How to make a video - Part 1: Video Production Basics

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How to make a video - Part 1: Video Production Basics

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  • Thanks for the information. I have been wanting to learn more about video production in Boston MA. It is a fun industry.
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  • Yes thank you very much indeed. Very helpful slides for a teacher new to the topic such as myself.
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  • Thanks You for sharing !

    http://www.e-rachat-credits.fr/
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How to make a video - Part 1: Video Production Basics

  1. 1. Presents HOW TO MAKE A VIDEO Instructor: Kris Brewer Brew@mit.edu http://techtv.mit.edu/
  2. 2. Typical Video Production Workflow Project Idea/Story (Script, Casting, etc.) Shooting/Filming (Video, Audio - Primary and B Roll, etc.) Editing (Sequencing, adding music/VOs, etc.) Output (Compression for Web, print to video - DVD, VHS, etc.) Posting (TV, Films, Internet - MIT TechTV, YouTube, etc.) Public View Final Product http://techtv.mit.edu/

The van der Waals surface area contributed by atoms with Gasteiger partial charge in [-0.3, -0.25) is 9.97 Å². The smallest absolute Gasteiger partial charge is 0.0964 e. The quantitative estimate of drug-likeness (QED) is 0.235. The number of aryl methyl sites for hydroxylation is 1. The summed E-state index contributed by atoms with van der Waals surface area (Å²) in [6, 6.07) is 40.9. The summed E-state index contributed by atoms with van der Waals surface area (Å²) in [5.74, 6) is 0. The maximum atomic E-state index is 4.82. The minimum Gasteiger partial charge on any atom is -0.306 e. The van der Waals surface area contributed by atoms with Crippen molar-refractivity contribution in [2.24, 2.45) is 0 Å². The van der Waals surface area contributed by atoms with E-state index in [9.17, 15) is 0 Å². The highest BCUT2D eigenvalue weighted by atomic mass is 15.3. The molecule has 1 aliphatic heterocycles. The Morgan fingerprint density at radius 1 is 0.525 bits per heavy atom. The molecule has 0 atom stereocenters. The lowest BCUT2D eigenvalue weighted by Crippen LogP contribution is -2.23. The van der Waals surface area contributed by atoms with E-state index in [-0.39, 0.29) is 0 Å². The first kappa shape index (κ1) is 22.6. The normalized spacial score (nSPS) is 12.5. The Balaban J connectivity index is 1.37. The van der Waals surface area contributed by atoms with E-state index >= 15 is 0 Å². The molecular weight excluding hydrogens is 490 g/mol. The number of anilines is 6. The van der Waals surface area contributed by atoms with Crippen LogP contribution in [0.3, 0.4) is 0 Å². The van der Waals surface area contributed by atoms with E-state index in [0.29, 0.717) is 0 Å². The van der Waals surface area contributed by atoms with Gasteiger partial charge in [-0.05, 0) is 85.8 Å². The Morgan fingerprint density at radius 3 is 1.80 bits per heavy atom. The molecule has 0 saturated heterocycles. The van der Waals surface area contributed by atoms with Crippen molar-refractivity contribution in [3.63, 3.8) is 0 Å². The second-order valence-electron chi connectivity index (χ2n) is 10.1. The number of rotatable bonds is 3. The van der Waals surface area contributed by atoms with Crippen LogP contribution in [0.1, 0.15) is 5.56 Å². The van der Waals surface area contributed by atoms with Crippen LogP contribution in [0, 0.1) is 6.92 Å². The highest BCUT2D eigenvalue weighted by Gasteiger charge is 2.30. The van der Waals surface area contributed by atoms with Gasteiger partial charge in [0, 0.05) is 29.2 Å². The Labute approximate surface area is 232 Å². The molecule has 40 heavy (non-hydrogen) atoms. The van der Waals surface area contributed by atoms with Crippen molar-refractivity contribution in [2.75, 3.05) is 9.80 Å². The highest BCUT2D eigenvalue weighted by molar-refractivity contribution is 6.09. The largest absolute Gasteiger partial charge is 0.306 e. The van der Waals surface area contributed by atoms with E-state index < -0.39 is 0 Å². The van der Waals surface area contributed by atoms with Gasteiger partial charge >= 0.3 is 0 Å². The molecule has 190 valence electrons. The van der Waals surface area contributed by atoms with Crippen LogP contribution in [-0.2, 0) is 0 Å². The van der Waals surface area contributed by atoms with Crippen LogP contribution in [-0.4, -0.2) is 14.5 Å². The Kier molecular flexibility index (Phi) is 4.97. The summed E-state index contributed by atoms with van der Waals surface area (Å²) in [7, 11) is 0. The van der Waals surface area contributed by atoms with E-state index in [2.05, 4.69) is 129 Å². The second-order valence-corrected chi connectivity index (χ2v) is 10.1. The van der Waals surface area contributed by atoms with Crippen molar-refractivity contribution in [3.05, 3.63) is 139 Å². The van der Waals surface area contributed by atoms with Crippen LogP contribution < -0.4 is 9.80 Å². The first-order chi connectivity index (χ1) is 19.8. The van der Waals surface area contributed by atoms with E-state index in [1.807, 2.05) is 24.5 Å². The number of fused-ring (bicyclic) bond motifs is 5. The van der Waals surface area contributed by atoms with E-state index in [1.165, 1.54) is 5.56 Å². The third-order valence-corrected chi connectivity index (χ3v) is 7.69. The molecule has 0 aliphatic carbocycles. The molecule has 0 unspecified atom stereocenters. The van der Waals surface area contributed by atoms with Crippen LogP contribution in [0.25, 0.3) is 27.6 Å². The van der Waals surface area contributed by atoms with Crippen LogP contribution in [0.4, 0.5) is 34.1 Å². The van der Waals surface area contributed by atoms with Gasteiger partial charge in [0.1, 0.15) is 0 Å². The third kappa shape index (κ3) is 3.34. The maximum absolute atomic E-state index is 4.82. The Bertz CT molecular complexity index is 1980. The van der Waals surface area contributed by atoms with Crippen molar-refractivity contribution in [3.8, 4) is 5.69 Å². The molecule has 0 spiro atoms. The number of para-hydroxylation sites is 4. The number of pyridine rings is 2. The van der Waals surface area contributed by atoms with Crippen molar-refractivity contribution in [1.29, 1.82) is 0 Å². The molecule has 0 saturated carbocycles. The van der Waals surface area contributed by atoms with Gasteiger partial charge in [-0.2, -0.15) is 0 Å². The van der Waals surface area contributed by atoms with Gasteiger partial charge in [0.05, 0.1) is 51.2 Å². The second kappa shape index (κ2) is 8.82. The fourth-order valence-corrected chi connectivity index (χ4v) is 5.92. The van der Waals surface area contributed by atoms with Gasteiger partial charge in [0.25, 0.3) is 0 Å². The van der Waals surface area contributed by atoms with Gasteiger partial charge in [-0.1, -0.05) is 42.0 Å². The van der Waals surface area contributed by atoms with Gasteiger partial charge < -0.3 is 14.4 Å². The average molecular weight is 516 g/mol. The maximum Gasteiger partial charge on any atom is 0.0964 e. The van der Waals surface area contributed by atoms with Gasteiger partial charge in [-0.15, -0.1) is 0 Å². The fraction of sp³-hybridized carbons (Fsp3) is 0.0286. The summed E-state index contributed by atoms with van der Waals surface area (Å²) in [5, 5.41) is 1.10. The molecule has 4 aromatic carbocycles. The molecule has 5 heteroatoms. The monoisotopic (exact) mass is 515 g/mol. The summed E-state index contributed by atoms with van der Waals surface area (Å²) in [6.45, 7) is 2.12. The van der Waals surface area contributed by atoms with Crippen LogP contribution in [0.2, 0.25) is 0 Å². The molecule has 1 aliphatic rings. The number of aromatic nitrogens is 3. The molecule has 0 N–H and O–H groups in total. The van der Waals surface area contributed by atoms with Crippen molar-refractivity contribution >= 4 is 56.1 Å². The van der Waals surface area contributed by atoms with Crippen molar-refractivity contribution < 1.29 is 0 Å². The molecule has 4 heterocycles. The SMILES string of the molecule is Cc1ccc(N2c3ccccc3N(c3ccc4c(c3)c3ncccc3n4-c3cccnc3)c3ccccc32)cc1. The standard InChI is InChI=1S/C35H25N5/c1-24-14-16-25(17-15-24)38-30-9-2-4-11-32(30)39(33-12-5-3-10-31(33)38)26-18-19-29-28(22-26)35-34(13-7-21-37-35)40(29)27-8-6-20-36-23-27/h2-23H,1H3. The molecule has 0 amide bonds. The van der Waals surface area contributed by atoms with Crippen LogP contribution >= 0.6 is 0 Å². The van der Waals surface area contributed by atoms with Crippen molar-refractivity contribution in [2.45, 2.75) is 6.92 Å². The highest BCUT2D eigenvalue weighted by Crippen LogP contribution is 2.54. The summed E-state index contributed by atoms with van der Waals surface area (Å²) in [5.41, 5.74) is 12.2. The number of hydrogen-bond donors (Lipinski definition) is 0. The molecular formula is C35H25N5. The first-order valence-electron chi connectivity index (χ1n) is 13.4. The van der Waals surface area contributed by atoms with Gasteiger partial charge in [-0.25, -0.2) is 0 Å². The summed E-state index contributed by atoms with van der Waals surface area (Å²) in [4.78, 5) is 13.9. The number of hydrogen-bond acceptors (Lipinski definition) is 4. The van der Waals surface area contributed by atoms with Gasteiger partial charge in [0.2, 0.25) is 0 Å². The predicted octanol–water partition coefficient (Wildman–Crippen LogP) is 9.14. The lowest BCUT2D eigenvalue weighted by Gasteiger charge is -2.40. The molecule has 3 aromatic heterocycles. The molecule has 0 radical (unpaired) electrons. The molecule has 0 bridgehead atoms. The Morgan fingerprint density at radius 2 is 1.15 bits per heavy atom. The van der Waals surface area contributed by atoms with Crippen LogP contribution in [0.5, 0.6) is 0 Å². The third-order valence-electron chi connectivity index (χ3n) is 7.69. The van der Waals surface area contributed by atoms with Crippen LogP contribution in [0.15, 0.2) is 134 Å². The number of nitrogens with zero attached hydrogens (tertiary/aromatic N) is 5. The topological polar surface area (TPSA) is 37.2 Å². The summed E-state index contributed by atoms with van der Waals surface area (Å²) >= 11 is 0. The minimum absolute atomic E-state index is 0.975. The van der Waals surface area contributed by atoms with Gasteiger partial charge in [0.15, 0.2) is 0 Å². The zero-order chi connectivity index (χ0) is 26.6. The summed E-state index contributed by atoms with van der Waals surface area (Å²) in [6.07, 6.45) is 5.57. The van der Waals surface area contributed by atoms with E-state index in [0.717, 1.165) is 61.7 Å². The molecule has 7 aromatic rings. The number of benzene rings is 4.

3. 3. PRE-PRODUCTION Thinking up a story http://techtv.mit.edu/
  4. 4. Conceptualizing The Edited Program * What are your objectives? * How will this video be used? * What is your budget? * What source material will be used? * How will you distribute this video? * What is the target audience? * What is the title of your project? * What will the project look like? (Storyboard) * Do you have performance copyrights and location releases? http://techtv.mit.edu/
  5. 5. Examples Giant Leaps - http://techtv.mit.edu/videos/3155-span-classhighlightgiantspan-leaps ZigZag Express Episode #18 - http://techtv.mit.edu/videos/534-zigzag-express-episode-18 Vladimir Bulovic on OLED Displays - http://techtv.mit.edu/videos/3175-vladimir-bulovic-on-oled-displays Keep Lawrence Clean - http://techtv.mit.edu/videos/2652-keep-lawrence-clean Sustainability at MIT: Greening MIT's Campus and Beyond - http://techtv.mit.edu/videos/1706-sustainability-at-mit-greening-mits-campus-and-beyond http://techtv.mit.edu/